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Modern methods of construction: reflections on the current research agenda

Green, S. D. ORCID: (2022) Modern methods of construction: reflections on the current research agenda. Buildings and Cities, 3 (1). pp. 653-662. ISSN 2632-6655

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To link to this item DOI: 10.5334/bc.265


Modern methods of construction (MMC) comprise a value-laden and highly flexible discourse. Nevertheless, the constituent narratives have long-lasting consequences for the material fabric of the built environment. Current policy sources can be seen to possess an embedded pro-innovation bias that offsets any appetite for evidence-based research, especially that which relates to the mistakes of the past. Many policy narratives in favour of MMC are further characterised by an exaggerated sense of hubris, with an in-built institutionalised preference for disruptive innovation. Liberalised economies are especially prone to technological optimism, with a tendency to cast regulation as a barrier to be overcome. The Grenfell Tower tragedy provides a stark reminder of the limitations of viewing regulation solely through the lens of innovation. Hence, it illustrates how the prevailing built environment research–policy consensus has failed the civil society which it purportedly serves. These failings should be of concern to those who privilege evidence based research as a means of negating the alarming onset of the post-truth society. Research is required that looks beyond the imperatives of narrowly defined productivity. It is essential that policy narratives such as MMC are fully explored in terms of their short-, medium- and long-term implications.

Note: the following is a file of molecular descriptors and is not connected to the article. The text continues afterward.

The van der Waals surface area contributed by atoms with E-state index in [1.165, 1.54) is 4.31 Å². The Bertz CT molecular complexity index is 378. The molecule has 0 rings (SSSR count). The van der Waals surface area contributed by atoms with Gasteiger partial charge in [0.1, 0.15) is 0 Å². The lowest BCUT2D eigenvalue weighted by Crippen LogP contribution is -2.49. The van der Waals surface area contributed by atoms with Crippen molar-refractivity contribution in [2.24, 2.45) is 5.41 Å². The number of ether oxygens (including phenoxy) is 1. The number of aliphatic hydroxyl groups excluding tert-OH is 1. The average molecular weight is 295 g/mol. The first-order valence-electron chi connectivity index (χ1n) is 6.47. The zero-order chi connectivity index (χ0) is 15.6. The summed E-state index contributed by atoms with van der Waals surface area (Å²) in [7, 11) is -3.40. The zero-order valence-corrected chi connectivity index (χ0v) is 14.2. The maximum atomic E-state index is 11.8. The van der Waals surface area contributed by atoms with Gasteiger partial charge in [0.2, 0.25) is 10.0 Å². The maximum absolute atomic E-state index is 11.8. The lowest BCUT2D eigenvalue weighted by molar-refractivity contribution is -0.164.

Item Type:Article
Divisions:Science > School of the Built Environment > Construction Management and Engineering
ID Code:107150
Publisher:Ubiquity Press


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